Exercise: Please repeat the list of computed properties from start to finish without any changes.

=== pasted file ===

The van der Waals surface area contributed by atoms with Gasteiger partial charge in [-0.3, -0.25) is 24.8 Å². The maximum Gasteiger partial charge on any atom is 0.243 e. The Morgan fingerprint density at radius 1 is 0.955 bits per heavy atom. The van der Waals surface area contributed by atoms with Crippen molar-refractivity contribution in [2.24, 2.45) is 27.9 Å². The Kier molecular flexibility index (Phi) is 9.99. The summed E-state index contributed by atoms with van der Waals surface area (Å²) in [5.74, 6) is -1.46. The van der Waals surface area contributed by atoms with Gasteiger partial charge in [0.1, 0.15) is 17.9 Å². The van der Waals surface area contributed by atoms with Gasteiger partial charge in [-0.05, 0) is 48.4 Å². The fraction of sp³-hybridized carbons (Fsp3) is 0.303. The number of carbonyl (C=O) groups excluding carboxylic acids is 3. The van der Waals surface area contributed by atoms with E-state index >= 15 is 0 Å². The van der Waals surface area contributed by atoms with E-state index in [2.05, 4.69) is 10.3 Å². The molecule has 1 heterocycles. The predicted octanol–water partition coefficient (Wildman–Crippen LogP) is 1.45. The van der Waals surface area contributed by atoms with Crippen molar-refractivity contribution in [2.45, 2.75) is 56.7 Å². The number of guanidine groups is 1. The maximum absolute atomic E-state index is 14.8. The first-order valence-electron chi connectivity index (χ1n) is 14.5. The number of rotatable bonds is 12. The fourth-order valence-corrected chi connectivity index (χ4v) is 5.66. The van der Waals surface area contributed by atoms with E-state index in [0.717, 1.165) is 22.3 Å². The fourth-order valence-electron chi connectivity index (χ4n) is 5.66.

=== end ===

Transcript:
The van der Waals surface area contributed by atoms with Gasteiger partial charge in [-0.3, -0.25) is 24.8 Å². The maximum Gasteiger partial charge on any atom is 0.243 e. The Morgan fingerprint density at radius 1 is 0.955 bits per heavy atom. The van der Waals surface area contributed by atoms with Crippen molar-refractivity contribution in [2.24, 2.45) is 27.9 Å². The Kier molecular flexibility index (Phi) is 9.99. The summed E-state index contributed by atoms with van der Waals surface area (Å²) in [5.74, 6) is -1.46. The van der Waals surface area contributed by atoms with Gasteiger partial charge in [0.1, 0.15) is 17.9 Å². The van der Waals surface area contributed by atoms with Gasteiger partial charge in [-0.05, 0) is 48.4 Å². The fraction of sp³-hybridized carbons (Fsp3) is 0.303. The number of carbonyl (C=O) groups excluding carboxylic acids is 3. The van der Waals surface area contributed by atoms with E-state index >= 15 is 0 Å². The van der Waals surface area contributed by atoms with E-state index in [2.05, 4.69) is 10.3 Å². The molecule has 1 heterocycles. The predicted octanol–water partition coefficient (Wildman–Crippen LogP) is 1.45. The van der Waals surface area contributed by atoms with Crippen molar-refractivity contribution in [2.45, 2.75) is 56.7 Å². The number of guanidine groups is 1. The maximum absolute atomic E-state index is 14.8. The first-order valence-electron chi connectivity index (χ1n) is 14.5. The number of rotatable bonds is 12. The fourth-order valence-corrected chi connectivity index (χ4v) is 5.66. The van der Waals surface area contributed by atoms with E-state index in [0.717, 1.165) is 22.3 Å². The fourth-order valence-electron chi connectivity index (χ4n) is 5.66.